Ontario Trails News – Resort partners with trails, find your favorite place to snowshoe in Ontario
Kim Loader Innkeeper
Port Cunnington Lodge & Resort
1679 Port Cunnington Rd
Dwight ON P0A 1H0
Dec 25, 2014 |
Smokey Hollow is one of my favourite hiking spots.
It turned out to be much more than just a dot.
The waterfall is arguably the premier attraction; Grindstone Creek cascades down a dramatic drop.
Once you descend several flights of natural and man-made stairs, the noise of traffic disappears and tranquility dominates.
It was here that I saw my first and only wild trillium to date.
Coincidentally, Smokey Hollow was one of the first spots the Burlington Post team consisting of photographer Eric Riehl and myself recently visited on a walking tour for our feature on the Cootes to Escarpment EcoPark System.
The walking tour idea was mine — any chance to trade in high heels for Sorel boots is welcome.
David Galbraith, longtime head of science at the Royal Botanical Garden, and John Hall, co-ordinator with the Hamilton Harbour Remedial Action Plan, served as our guides, taking us to stunning sites like the Grindstone Estuary marshlands, Kerncliff Park, Clappison Woods and Smokey Hollow.
As a nature lover, I had been to all these sites before, but the historical background and ecological significance shared by David and John elevated my understanding of why protecting these lands through the Cootes to Escarpment EcoPark System initiative is so important.
Smokey Hollow is an example of how an area can recover after human impact.
In the 19th century, Grindstone Creek was the site of industrial mills, which are now gone. The site has potential for further naturalization, as well as trail enhancements. The trail is particularly rich with wildflower species.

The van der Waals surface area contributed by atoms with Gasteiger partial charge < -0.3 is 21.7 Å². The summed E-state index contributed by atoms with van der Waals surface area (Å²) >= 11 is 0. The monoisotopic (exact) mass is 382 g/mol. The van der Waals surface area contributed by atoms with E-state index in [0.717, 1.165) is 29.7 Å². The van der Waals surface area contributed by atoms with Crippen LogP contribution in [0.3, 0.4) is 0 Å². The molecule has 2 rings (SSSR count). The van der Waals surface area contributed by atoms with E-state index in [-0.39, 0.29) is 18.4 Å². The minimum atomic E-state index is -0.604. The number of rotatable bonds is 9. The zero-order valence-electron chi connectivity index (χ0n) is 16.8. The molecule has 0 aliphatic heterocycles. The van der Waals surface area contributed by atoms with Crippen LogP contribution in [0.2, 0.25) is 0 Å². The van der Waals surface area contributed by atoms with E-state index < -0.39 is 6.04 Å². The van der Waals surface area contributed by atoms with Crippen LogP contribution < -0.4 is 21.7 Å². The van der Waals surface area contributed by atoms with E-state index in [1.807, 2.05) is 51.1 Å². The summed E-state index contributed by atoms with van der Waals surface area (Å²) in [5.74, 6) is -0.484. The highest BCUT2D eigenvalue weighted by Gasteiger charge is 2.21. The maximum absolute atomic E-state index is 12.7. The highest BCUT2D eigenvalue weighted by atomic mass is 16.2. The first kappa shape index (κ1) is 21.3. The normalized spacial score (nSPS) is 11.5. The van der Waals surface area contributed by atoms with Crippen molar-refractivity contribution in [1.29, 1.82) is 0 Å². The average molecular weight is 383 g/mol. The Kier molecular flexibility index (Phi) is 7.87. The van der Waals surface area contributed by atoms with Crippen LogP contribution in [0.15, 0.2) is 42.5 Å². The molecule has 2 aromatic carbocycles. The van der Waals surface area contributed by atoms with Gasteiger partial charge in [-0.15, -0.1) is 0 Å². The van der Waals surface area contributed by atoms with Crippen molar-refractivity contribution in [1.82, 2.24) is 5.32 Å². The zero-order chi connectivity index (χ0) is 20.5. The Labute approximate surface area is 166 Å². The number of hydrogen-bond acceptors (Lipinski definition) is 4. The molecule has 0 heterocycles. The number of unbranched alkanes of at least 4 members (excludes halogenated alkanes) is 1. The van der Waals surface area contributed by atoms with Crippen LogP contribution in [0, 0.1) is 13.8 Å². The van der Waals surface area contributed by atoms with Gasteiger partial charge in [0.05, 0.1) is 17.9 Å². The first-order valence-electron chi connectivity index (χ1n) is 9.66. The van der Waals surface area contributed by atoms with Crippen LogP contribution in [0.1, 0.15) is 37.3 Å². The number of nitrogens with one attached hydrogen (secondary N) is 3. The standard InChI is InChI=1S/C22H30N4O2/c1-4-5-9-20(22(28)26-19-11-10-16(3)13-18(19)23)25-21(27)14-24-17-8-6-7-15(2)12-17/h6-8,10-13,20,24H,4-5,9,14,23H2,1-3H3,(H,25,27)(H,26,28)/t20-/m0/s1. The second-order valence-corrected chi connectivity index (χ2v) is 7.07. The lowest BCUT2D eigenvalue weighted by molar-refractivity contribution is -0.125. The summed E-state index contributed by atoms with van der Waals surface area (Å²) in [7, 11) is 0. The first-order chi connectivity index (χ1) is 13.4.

The Cootes to Escarpment EcoPark System, formally established in 2013, is a partnership between nine partner agencies. It encompasses approximately 9,000 acres of natural lands at the western end of Lake Ontario. Of that number, 4,700 acres are permanently protected while 4,300 acres are privately owned. Included in the 1,500 documented species of flora and fauna is more than 60 species at risk, including the endangered Jefferson salamander.
I encourage everyone to read my feature on the Cootes to Escarpment EcoPark System at http://bit.ly/1z1h4Woand experience these precious lands.
Ontario Parks Offer Winter Camping Fun
Get Outside and Embrace Winter
December 16, 2014 1:00 P.M.
Here are some examples:
- Experience night skating on a lit 400-metre trail through the woods at MacGregor Point Provincial Park or check out the skating trail at Arrowhead Provincial Park that winds through the park campground or the Olympic-sized skating rink at Bronte Creek Provincial Park.
- Learn to dogsled in Algonquin Provincial Park.
- Participate in a snowshoe workshop in Frontenac Provincial Park which includes a guided hike on one of the park’s 100 kilometres of trails.
- Take part in the cross-country skiing loppet at Sleeping Giant Provincial Park. The eight-kilometre mini loppet is perfect for families, children and rookies.
“Whether you like to cross-country ski under the stars or take the family skating, Ontario’s provincial parks have so much to offer. Visit a park with family or friends and have some fun this winter.”
Tuesday, 16 December 2014
By Nick Butler
This will maximise views showcasing the Toronto’s beauty, it is hoped, with finish lines set to particularly include “incredible views of the cities skyline”.
All road races, including race-walking and marathon events as well as cycling road races at both versions of the Games, will start and finish on Lake Shore Boulevard, with each sport consisting of laps of different length and levels of difficulty.
This will include a blend of the “challenging” hills in High Park or the long, straightaways such as Lake Shore Boulevard, favoured by race walkers.
All the race routes were designed under the direction of international experts to meet the critical technical requirements that govern Olympic, Paralympic and World Championship courses, it was claimed, with temporary road closes expected to ensure a “world-class” field of play.